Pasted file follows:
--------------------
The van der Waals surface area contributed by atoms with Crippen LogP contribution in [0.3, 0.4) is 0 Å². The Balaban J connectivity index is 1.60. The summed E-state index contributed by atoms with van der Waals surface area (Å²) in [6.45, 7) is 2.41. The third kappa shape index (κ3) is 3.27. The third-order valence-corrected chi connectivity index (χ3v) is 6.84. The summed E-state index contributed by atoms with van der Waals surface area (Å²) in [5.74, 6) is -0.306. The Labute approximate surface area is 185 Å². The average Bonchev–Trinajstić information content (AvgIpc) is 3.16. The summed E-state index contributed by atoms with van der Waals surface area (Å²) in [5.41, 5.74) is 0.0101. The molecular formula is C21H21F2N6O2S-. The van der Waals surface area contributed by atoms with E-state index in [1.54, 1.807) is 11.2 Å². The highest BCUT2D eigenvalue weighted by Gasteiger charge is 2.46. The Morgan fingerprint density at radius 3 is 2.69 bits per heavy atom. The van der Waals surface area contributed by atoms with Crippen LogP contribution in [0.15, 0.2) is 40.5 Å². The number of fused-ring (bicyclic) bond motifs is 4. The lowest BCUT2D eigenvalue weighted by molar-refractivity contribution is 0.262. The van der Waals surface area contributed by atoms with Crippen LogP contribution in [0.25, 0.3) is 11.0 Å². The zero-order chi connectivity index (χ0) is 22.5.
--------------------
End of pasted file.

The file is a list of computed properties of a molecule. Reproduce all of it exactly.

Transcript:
The van der Waals surface area contributed by atoms with Crippen LogP contribution in [0.3, 0.4) is 0 Å². The Balaban J connectivity index is 1.60. The summed E-state index contributed by atoms with van der Waals surface area (Å²) in [6.45, 7) is 2.41. The third kappa shape index (κ3) is 3.27. The third-order valence-corrected chi connectivity index (χ3v) is 6.84. The summed E-state index contributed by atoms with van der Waals surface area (Å²) in [5.74, 6) is -0.306. The Labute approximate surface area is 185 Å². The average Bonchev–Trinajstić information content (AvgIpc) is 3.16. The summed E-state index contributed by atoms with van der Waals surface area (Å²) in [5.41, 5.74) is 0.0101. The molecular formula is C21H21F2N6O2S-. The van der Waals surface area contributed by atoms with E-state index in [1.54, 1.807) is 11.2 Å². The highest BCUT2D eigenvalue weighted by Gasteiger charge is 2.46. The Morgan fingerprint density at radius 3 is 2.69 bits per heavy atom. The van der Waals surface area contributed by atoms with Crippen LogP contribution in [0.15, 0.2) is 40.5 Å². The number of fused-ring (bicyclic) bond motifs is 4. The lowest BCUT2D eigenvalue weighted by molar-refractivity contribution is 0.262. The van der Waals surface area contributed by atoms with Crippen LogP contribution in [0.25, 0.3) is 11.0 Å². The zero-order chi connectivity index (χ0) is 22.5.